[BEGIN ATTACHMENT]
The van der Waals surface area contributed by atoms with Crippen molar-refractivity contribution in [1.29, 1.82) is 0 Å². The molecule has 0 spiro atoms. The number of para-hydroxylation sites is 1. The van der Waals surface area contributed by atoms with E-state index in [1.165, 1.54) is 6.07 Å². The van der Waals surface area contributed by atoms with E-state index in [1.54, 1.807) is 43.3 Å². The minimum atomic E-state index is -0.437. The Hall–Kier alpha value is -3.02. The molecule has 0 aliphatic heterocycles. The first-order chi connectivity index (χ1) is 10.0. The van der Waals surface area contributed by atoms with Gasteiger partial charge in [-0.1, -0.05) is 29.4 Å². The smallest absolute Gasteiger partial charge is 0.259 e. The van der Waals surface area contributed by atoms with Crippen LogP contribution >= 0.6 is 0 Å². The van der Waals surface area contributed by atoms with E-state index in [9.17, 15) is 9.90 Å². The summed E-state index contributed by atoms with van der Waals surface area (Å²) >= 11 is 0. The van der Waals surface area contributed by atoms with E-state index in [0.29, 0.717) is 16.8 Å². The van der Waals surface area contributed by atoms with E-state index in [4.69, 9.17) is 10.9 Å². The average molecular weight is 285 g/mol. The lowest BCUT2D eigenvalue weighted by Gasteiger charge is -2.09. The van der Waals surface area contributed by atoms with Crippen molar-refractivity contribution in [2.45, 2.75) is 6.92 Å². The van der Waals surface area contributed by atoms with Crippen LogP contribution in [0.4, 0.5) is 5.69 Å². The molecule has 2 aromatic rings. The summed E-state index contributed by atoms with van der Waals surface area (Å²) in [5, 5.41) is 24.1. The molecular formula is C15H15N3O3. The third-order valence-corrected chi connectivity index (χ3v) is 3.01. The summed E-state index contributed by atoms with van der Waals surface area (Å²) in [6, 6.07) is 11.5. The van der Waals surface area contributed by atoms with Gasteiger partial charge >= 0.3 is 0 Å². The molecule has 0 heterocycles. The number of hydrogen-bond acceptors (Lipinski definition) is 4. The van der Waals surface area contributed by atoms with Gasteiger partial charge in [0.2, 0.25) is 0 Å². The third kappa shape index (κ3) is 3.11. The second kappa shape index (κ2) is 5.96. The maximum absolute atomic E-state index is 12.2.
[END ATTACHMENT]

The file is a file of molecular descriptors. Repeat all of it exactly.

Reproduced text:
The van der Waals surface area contributed by atoms with Crippen molar-refractivity contribution in [1.29, 1.82) is 0 Å². The molecule has 0 spiro atoms. The number of para-hydroxylation sites is 1. The van der Waals surface area contributed by atoms with E-state index in [1.165, 1.54) is 6.07 Å². The van der Waals surface area contributed by atoms with E-state index in [1.54, 1.807) is 43.3 Å². The minimum atomic E-state index is -0.437. The Hall–Kier alpha value is -3.02. The molecule has 0 aliphatic heterocycles. The first-order chi connectivity index (χ1) is 10.0. The van der Waals surface area contributed by atoms with Gasteiger partial charge in [-0.1, -0.05) is 29.4 Å². The smallest absolute Gasteiger partial charge is 0.259 e. The van der Waals surface area contributed by atoms with Crippen LogP contribution >= 0.6 is 0 Å². The van der Waals surface area contributed by atoms with E-state index in [9.17, 15) is 9.90 Å². The summed E-state index contributed by atoms with van der Waals surface area (Å²) >= 11 is 0. The van der Waals surface area contributed by atoms with E-state index in [0.29, 0.717) is 16.8 Å². The van der Waals surface area contributed by atoms with E-state index in [4.69, 9.17) is 10.9 Å². The average molecular weight is 285 g/mol. The lowest BCUT2D eigenvalue weighted by Gasteiger charge is -2.09. The van der Waals surface area contributed by atoms with Crippen molar-refractivity contribution in [2.45, 2.75) is 6.92 Å². The van der Waals surface area contributed by atoms with Crippen LogP contribution in [0.4, 0.5) is 5.69 Å². The molecule has 2 aromatic rings. The summed E-state index contributed by atoms with van der Waals surface area (Å²) in [5, 5.41) is 24.1. The molecular formula is C15H15N3O3. The third-order valence-corrected chi connectivity index (χ3v) is 3.01. The summed E-state index contributed by atoms with van der Waals surface area (Å²) in [6, 6.07) is 11.5. The van der Waals surface area contributed by atoms with Gasteiger partial charge >= 0.3 is 0 Å². The molecule has 0 heterocycles. The number of hydrogen-bond acceptors (Lipinski definition) is 4. The van der Waals surface area contributed by atoms with Gasteiger partial charge in [0.2, 0.25) is 0 Å². The third kappa shape index (κ3) is 3.11. The second kappa shape index (κ2) is 5.96. The maximum absolute atomic E-state index is 12.2.